"All things were made through Him." The "through(1) whom "is never found in the first place but always in the second, as in the Epistle to the Romans,(2) "Paul a servant of Christ Jesus, a called Apostle, separated to the Gospel of God which He promised before by His prophets in Holy Scriptures, concerning His Son, who was born of the seed of David according to the flesh, deter mined the Son of God in power according to the Spirit of holiness, by the resurrection of the dead, Jesus Christ our Lord, through whom we received grace and apostleship, for obedience of the faith among all the nations, for His name's sake." For God promised aforehand by the prophets His own Gospel, the prophets being His ministers, and having their word to speak about Him "through whom." And again God gave grace and apostleship to Paul and to the others for the obedience of the faith among all the nations, and this He gave them through Jesus Christ the Saviour, for the "through whom" belonged to Him. And the Apostle Paul says in the Epistle to the Hebrews:(1) "At the end of the days He spoke to us in His Son, whom He made the heir of all things, 'through whom' also He made the ages," showing us that God made the ages through His Son, the" through whom" belonging, when the ages were being made, to the Only-begotten. Thus, if all things were made, as in this passage also, through the Logos, then they were not made by the Logos, but by a stronger and greater than He. And who else could this be but the Father? Now if, as we have seen, all things were made through Him, we have to enquire if the Holy Spirit also was made through Him. it appears to me that those who hold the Holy Spirit to be created, and who also admit that "all things were made through Him," must necessarily assume that the Holy Spirit was made through the Logos, the Logos accordingly being older than He. And he who shrinks from allowing the Holy Spirit to have been made through Christ must, if he admits the truth of the statements of this Gospel, assume the Spirit to be uncreated. There is a third resource besides these two (that of allowing the Spirit to have been made by the Word, and that of regarding it as uncreated), namely, to assert that the Holy Spirit has no essence of His own beyond the Father and the Son. But on further thought one may perhaps see reason to consider that the Son is second beside the Father, He being the same as the Father, while manifestly a distinction is drawn between the Spirit and the Son in the passage,(2) "Whosoever shall speak a word against the Son of Man. it shall be forgiven him, but whosoever shall blaspheme against the Holy Spirit, he shall not have forgiveness, either in this world or in the world to come." We consider, therefore, that there are three hypostases, the Father and the Son and the Holy Spirit; and at the same thee we believe nothing to be uncreated but the Father. We therefore, as the more pious and the truer course, admit that all things were made by the Logos, and that the Holy Spirit is the most excellent and the first in order(3) of all that was made by the Father through Christ. And this, perhaps, is the reason why the Spirit is not said to be God's own Son. The Only-begotten only is by nature and from the beginning a Son, and the Holy Spirit seems to have need of the Son, to minister to Him His essence, so as to enable Him not only to exist, but to be wise and reasonable and just, and all that we must think of Him as being. All this He has by participation of the character of Christ, of which we have spoken above. And I consider that the Holy Spirit supplies to those who, through Him and through participation in Him, are called saints, the material of the gifts, which come from God; so that the said material of the gifts is made powerful by God, is ministered by Christ, and owes its actual existence in men to the Holy Spirit. I am led to this view of the charisms by the words of Paul which he writes somewhere,(1) "There are diversities of gifts but the same Spirit, and diversities of ministrations, and the same Lord. And there are diversities of workings, but it is the same God that worketh all in all." The statement that all things were made by Him, and its seeming corollary, that the Spirit must have been called into being by the Word, may certainly raise some difficulty. There are some passages in which the Spirit is placed above Christ; in Isaiah, for example, Christ declares that He is sent, not by the Father only, but also by the Holy Spirit. "Now the Lord hath sent Me," He says,(2) "and His Spirit." and in the Gospel He declares that there is forgiveness for the sin committed against Himself, but that for blasphemy against the Holy Spirit there is no forgiveness, either in this age or in the age to come. What is the reason of this? Is it because the Holy Spirit is of more value than Christ that the sin against Him cannot be forgiven? May it not rather be that all rational beings have part in Christ, and that forgiveness is extended to them when they repent of their sins, while only those have part in the Holy Spirit who have been found worthy of it, and that there cannot well be any forgiveness for those who fall away to evil in spite of such great and powerful cooperation, and who defeat the counsels of the Spirit who is in them. When we find the Lord saying, as He does in Isaiah, that He is sent by the Father and by His Spirit, we have to point out here also that the Spirit is not originally superior to the Saviour, but that the Saviour takes a lower place than He in order to carry out the plan which has been made that the Son of God should become man. Should any one stumble at our saying that the Saviour in becoming man was made lower than the Holy Spirit, we ask him to consider the words used in the Epistle to the Hebrews,(3) where Jesus is shown by Paul to have been made less than the angels on account of the suffering of death. "We behold Him," he says, "who hath been made a little lower than the angels, Jesus, because of the suffering of death, crowned with glory and honour." And this, too, has doubtless to be added, that the creation, in order to be delivered from the bondage of corruption, and not least of all the human race, required the introduction into human nature of a happy and divine power, which should set right what was wrong upon the earth, and that this action fell to the share, as it were, of the Holy Spirit; but the Spirit, unable to support such a task, puts forward the Saviour as the only one able to endure such a conflict. The Father therefore, the principal, sends the Son, but the Holy Spirit also sends Him and directs Him to go before, promising to descend, when the thee comes, to the Son of God, and to work with Him for the salvation of men. This He did. when, in a bodily shape like a dove, He flew to Him after the baptism. He remained on Him, and did not pass Him by, as He might have done with men not able continuously to bear His glory. Thus John, when explaining how he knew who Christ was, spoke not only of the descent of the Spirit on Jesus, but also of its remaining upon him. For it is written that John said:(1) "He who sent me to baptize said, On whomsoever thou shalt see the Spirit descending and abiding upon Him, the same is He that baptizeth with the Holy Spirit and with fire." It is not said only, "On whomsoever thou shalt see the Spirit descending," for the Spirit no doubt descended on others too, but "descending and abiding on Him." Our examination of this point has been somewhat extended, since we were anxious to make it clear that if all things were made by Him, then the Spirit also was made through the Word, and is seen to be one of the "all things" which are inferior to their Maker. This view is too firmly settled to be disturbed by a few words which may be adduced to the opposite effect. If any one should lend credence to the Gospel according to the Hebrews, where the Saviour Himself says, "My mother, the Holy Spirit took me just now by one of my hairs and carried me off to the great mount Tabor," he will have to face the difficulty of explaining how the Holy Spirit can be the mother of Christ when it was itself brought into existence through the Word. But neither the passage nor this difficulty is hard to explain. For if he who does the will of the Father in heaven(2) is Christ's brother and sister and mother, and if the name of brother of Christ may be applied, not only to the race of men, but to beings of diviner rank than they, then there is nothing absurd in the Holy Spirit's being His mother, every one being His mother who does the will of the Father in heaven.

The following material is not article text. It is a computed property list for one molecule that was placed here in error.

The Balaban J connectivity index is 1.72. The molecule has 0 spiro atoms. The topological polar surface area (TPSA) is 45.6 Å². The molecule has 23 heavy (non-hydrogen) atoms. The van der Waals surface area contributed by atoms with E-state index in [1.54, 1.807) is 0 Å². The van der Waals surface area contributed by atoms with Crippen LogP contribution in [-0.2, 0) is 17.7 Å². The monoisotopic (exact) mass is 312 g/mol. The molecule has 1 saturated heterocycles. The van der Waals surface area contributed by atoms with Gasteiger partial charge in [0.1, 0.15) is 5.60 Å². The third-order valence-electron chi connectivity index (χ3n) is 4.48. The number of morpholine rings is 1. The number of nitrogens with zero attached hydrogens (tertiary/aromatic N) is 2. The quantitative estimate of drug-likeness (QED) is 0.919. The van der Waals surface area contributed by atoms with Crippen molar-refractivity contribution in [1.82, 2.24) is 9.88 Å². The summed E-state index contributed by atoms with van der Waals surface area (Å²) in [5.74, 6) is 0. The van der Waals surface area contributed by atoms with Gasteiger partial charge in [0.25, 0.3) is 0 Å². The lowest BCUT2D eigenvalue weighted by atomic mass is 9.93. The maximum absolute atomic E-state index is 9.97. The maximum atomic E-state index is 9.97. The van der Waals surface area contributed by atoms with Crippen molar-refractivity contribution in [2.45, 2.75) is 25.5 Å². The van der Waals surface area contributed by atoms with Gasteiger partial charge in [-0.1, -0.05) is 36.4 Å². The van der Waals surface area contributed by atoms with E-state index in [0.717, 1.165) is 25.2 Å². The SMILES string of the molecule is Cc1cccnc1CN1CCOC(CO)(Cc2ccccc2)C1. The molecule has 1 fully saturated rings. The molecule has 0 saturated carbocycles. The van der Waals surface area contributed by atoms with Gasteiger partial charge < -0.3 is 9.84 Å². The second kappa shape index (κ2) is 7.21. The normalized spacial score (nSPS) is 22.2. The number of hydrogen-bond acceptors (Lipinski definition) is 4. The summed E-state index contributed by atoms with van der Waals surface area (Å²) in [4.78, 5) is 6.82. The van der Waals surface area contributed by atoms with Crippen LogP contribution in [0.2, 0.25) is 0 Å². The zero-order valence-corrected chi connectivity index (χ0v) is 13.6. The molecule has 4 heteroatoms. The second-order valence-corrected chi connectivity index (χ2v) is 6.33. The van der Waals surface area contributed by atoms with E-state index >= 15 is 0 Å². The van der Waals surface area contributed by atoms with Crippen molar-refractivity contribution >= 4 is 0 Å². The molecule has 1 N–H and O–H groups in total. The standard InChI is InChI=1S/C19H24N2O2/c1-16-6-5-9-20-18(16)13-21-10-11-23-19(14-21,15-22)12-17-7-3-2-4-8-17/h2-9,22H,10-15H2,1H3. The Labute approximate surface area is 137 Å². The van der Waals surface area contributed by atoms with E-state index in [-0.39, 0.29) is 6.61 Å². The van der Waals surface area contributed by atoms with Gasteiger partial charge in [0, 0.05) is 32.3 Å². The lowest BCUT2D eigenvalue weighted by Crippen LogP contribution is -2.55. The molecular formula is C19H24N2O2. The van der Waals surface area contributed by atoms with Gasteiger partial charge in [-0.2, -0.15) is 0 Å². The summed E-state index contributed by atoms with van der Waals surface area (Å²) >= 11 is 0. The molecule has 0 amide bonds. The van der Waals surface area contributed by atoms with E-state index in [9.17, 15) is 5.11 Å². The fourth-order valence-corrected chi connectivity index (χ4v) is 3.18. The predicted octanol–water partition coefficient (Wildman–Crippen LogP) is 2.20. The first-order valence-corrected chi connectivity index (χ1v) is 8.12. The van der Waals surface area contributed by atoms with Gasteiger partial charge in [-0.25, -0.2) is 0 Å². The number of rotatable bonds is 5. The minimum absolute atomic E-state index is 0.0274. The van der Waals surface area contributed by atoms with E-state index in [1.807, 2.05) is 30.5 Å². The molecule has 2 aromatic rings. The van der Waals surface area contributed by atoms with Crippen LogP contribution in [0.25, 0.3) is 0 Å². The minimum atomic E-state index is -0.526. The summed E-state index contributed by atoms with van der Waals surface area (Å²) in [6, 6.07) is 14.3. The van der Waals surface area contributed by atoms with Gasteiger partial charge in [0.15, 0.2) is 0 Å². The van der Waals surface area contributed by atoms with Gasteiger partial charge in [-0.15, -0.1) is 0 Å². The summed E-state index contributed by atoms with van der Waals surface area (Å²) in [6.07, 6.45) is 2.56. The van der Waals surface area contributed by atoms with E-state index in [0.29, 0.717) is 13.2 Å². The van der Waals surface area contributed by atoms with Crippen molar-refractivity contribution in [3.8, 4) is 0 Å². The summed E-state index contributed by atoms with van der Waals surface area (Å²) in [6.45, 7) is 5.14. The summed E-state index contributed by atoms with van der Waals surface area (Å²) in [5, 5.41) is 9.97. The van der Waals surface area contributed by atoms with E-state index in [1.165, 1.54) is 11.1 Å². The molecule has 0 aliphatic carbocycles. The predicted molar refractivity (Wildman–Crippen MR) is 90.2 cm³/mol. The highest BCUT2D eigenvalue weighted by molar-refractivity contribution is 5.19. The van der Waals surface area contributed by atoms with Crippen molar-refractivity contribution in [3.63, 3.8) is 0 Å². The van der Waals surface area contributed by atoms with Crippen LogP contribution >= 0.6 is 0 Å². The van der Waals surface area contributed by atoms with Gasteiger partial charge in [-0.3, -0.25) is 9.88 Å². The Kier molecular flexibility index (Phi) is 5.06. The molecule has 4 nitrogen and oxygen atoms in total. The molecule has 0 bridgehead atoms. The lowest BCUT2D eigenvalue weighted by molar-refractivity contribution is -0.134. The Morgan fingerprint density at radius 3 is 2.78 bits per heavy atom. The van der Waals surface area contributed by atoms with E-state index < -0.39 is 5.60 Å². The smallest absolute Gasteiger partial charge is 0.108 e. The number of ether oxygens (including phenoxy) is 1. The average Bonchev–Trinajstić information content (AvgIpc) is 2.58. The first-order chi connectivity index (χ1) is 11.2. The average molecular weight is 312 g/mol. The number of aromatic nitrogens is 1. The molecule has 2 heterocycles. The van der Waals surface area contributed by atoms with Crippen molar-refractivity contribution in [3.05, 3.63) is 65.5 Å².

On the words, "All things were made by Him," there is still one point to be examined. The "word" is, as a notion, from "life," and yet we read, "What was made in the Word was life, and the life was the light of men." Now as all things were made through Him, was the life made through Him, which is the light of men, and the other notions under which the Saviour is presented to us? Or must we take the "all things were made by Him" subject to the exception of the things which are in Himself? The latter course appears to be the preferable one. For supposing we should concede that the life which is the light of men was made through Him, since it said that the life "was made" the light of men, what are we to say about wisdom, which is conceived as being prior to the Word? That, therefore, which is about the Word (His relations or conditions) was not made by the Word, and the result is that, with the exception of the notions under which Christ is presented, all things were made through the Word of God, the Father making them in wisdom. "In wisdom hast Thou made them all," it says,(1) not through, but in wisdom.